JOHANNESBURG: South African President Jacob Zuma promoted deputy finance minister Nhlanhla Nene to finance minister on Sunday, replacing the widely respected Pravin Gordhan in a new cabinet line-up to start a second five-year term in office.
The day after a glitzy inauguration in Pretoria, the 72-year-old Zuma also confirmed millionaire businessman Cyril Ramaphosa as his deputy president, a decision likely to go down well with investors and the private sector.
Mining minister Susan Shabangu, who has been criticised for her handling of a strike in the platinum mines now in its fifth month, was replaced by Ngoako Ramatlhodi, a lawyer and former deputy minister in the prison service.
Nene, 55, has been number two at the Treasury in Africa’s most advanced economy since 2008 and is seen as a capable technocrat familiar to domestic and international investors. His first name means ‘Luck’ in Zulu.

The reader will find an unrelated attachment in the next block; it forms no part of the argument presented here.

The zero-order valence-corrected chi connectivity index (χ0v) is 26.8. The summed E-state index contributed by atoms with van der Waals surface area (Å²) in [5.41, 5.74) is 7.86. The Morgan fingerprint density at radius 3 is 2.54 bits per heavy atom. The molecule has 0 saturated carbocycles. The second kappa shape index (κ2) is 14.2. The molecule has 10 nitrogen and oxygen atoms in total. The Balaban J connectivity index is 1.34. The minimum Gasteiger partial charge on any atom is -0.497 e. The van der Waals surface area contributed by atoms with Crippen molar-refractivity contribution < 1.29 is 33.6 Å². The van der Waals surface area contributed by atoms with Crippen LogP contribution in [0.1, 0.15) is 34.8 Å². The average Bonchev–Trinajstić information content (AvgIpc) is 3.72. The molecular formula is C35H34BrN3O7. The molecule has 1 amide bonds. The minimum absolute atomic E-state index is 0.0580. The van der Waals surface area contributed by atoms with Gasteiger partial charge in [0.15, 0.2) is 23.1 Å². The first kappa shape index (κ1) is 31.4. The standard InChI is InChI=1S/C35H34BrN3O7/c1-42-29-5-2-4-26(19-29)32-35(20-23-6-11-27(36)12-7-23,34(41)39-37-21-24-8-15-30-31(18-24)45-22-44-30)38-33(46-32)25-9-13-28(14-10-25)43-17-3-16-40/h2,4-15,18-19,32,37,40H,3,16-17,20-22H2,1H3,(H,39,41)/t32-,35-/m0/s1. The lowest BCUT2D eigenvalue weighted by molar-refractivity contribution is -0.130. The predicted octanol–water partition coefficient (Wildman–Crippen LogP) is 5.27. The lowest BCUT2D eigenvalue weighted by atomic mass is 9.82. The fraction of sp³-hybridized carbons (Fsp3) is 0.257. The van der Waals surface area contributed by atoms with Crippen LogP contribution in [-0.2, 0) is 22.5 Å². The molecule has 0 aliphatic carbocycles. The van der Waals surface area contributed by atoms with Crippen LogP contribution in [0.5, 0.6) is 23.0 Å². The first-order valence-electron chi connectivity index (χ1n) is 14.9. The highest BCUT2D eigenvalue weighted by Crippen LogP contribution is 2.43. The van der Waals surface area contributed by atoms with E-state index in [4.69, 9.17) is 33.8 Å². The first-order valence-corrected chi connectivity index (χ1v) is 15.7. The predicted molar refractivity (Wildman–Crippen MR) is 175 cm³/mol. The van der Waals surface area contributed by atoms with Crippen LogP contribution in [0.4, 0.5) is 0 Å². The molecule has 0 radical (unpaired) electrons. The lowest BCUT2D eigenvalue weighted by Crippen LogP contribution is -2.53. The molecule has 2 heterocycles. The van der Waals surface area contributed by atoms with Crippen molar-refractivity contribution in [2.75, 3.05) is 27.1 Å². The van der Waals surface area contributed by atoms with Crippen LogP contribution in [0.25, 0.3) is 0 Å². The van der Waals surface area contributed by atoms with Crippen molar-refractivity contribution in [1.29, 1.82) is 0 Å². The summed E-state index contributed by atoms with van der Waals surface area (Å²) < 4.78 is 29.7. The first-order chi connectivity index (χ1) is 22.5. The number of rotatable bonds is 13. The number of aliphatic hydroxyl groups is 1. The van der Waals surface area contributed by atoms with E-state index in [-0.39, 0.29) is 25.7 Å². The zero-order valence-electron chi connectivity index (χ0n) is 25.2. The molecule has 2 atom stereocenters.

He was a union shop steward in the early 1990s but since the end of apartheid in 1994 has worked his way up through the ranks of the ruling African National Congress (ANC), first in local government and then on parliamentary financial committees.
Although there are no doubts about his technical ability, some analysts said his lack of political muscle - especially compared to Gordhan and his predecessor Trevor Manuel - could undermine the Treasury’s ability to continue to reduce South Africa’s budget deficit after a 2009 recession.
“What I question about him is if he can hold his own in terms of policy ideology or if he is going to be imposed on more by the ANC,” said Peter Attard-Montalto, an economist at Nomura in London.
However, others said Nene’s succession to Gordhan, who is being sent to tackle South Africa’s shoddy local government as minister for Cooperative Governance and Traditional Affairs, should not cause too many ructions. “Given Nene’s longstanding Treasury experience, there will be a sense of policy continuity,” said Razia Khan, head of Africa research at Standard Chartered in London.
“Investors will be reassured that not much is likely to change in terms of overall policy direction - that its essential centrist, market-friendliness will remain in place.” Renowned as an engaging communicator, Nene may even ease some of the distrust that exists between the government and private sector.
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